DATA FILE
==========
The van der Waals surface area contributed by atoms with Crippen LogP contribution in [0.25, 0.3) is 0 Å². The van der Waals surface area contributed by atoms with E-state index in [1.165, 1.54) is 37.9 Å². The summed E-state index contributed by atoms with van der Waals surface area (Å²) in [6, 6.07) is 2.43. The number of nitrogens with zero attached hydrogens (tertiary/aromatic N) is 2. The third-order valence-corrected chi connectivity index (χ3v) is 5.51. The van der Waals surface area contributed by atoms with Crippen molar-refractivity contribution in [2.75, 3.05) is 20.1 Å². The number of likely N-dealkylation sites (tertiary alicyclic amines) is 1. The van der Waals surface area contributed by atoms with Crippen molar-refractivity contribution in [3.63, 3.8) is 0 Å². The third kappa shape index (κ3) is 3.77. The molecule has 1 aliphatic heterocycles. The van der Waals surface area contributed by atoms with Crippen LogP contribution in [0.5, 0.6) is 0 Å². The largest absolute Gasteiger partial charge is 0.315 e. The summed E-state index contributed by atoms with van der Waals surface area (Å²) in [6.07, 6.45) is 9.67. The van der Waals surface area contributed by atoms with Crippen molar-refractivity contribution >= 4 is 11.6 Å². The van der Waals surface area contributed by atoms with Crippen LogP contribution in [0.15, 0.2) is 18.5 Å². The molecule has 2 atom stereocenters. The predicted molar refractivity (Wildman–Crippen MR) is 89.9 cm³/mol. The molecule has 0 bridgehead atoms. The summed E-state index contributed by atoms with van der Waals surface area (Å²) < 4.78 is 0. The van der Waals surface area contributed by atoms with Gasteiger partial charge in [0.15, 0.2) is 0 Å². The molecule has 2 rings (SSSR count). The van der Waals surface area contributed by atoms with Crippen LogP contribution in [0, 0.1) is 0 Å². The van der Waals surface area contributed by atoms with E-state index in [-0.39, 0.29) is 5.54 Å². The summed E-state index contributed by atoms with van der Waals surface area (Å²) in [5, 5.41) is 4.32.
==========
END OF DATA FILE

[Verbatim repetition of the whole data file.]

The van der Waals surface area contributed by atoms with Crippen LogP contribution in [0.25, 0.3) is 0 Å². The van der Waals surface area contributed by atoms with E-state index in [1.165, 1.54) is 37.9 Å². The summed E-state index contributed by atoms with van der Waals surface area (Å²) in [6, 6.07) is 2.43. The number of nitrogens with zero attached hydrogens (tertiary/aromatic N) is 2. The third-order valence-corrected chi connectivity index (χ3v) is 5.51. The van der Waals surface area contributed by atoms with Crippen molar-refractivity contribution in [2.75, 3.05) is 20.1 Å². The number of likely N-dealkylation sites (tertiary alicyclic amines) is 1. The van der Waals surface area contributed by atoms with Crippen molar-refractivity contribution in [3.63, 3.8) is 0 Å². The third kappa shape index (κ3) is 3.77. The molecule has 1 aliphatic heterocycles. The van der Waals surface area contributed by atoms with Crippen LogP contribution in [0.5, 0.6) is 0 Å². The largest absolute Gasteiger partial charge is 0.315 e. The summed E-state index contributed by atoms with van der Waals surface area (Å²) in [6.07, 6.45) is 9.67. The van der Waals surface area contributed by atoms with Crippen molar-refractivity contribution >= 4 is 11.6 Å². The van der Waals surface area contributed by atoms with Crippen LogP contribution in [0.15, 0.2) is 18.5 Å². The molecule has 2 atom stereocenters. The predicted molar refractivity (Wildman–Crippen MR) is 89.9 cm³/mol. The molecule has 0 bridgehead atoms. The summed E-state index contributed by atoms with van der Waals surface area (Å²) < 4.78 is 0. The van der Waals surface area contributed by atoms with Gasteiger partial charge in [0.15, 0.2) is 0 Å². The molecule has 2 rings (SSSR count). The van der Waals surface area contributed by atoms with Crippen LogP contribution in [0, 0.1) is 0 Å². The van der Waals surface area contributed by atoms with E-state index in [-0.39, 0.29) is 5.54 Å². The summed E-state index contributed by atoms with van der Waals surface area (Å²) in [5, 5.41) is 4.32.